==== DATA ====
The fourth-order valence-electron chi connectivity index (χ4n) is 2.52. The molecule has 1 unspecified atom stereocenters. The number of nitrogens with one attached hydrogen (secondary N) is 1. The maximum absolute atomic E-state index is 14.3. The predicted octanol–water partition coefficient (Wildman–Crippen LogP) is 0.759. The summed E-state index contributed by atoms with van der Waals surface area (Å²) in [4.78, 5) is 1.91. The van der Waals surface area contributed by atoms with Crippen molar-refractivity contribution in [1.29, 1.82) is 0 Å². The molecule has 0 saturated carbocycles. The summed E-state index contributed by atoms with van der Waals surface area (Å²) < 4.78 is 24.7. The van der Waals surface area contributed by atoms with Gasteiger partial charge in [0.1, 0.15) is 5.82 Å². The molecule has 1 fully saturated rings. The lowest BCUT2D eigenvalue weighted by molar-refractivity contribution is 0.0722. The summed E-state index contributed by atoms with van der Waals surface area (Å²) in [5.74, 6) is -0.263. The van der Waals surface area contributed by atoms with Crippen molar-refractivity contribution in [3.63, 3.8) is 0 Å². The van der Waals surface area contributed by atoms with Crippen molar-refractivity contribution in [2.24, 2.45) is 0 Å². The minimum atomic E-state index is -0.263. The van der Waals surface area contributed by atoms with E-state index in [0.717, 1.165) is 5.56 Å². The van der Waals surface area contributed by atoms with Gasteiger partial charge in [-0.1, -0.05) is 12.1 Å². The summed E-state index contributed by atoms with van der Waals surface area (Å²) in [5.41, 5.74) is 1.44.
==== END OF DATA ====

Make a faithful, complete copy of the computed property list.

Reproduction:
The fourth-order valence-electron chi connectivity index (χ4n) is 2.52. The molecule has 1 unspecified atom stereocenters. The number of nitrogens with one attached hydrogen (secondary N) is 1. The maximum absolute atomic E-state index is 14.3. The predicted octanol–water partition coefficient (Wildman–Crippen LogP) is 0.759. The summed E-state index contributed by atoms with van der Waals surface area (Å²) in [4.78, 5) is 1.91. The van der Waals surface area contributed by atoms with Crippen molar-refractivity contribution in [1.29, 1.82) is 0 Å². The molecule has 0 saturated carbocycles. The summed E-state index contributed by atoms with van der Waals surface area (Å²) < 4.78 is 24.7. The van der Waals surface area contributed by atoms with Gasteiger partial charge in [0.1, 0.15) is 5.82 Å². The molecule has 1 fully saturated rings. The lowest BCUT2D eigenvalue weighted by molar-refractivity contribution is 0.0722. The summed E-state index contributed by atoms with van der Waals surface area (Å²) in [5.74, 6) is -0.263. The van der Waals surface area contributed by atoms with Crippen molar-refractivity contribution in [3.63, 3.8) is 0 Å². The van der Waals surface area contributed by atoms with Crippen molar-refractivity contribution in [2.24, 2.45) is 0 Å². The minimum atomic E-state index is -0.263. The van der Waals surface area contributed by atoms with E-state index in [0.717, 1.165) is 5.56 Å². The van der Waals surface area contributed by atoms with Gasteiger partial charge in [-0.1, -0.05) is 12.1 Å². The summed E-state index contributed by atoms with van der Waals surface area (Å²) in [5.41, 5.74) is 1.44.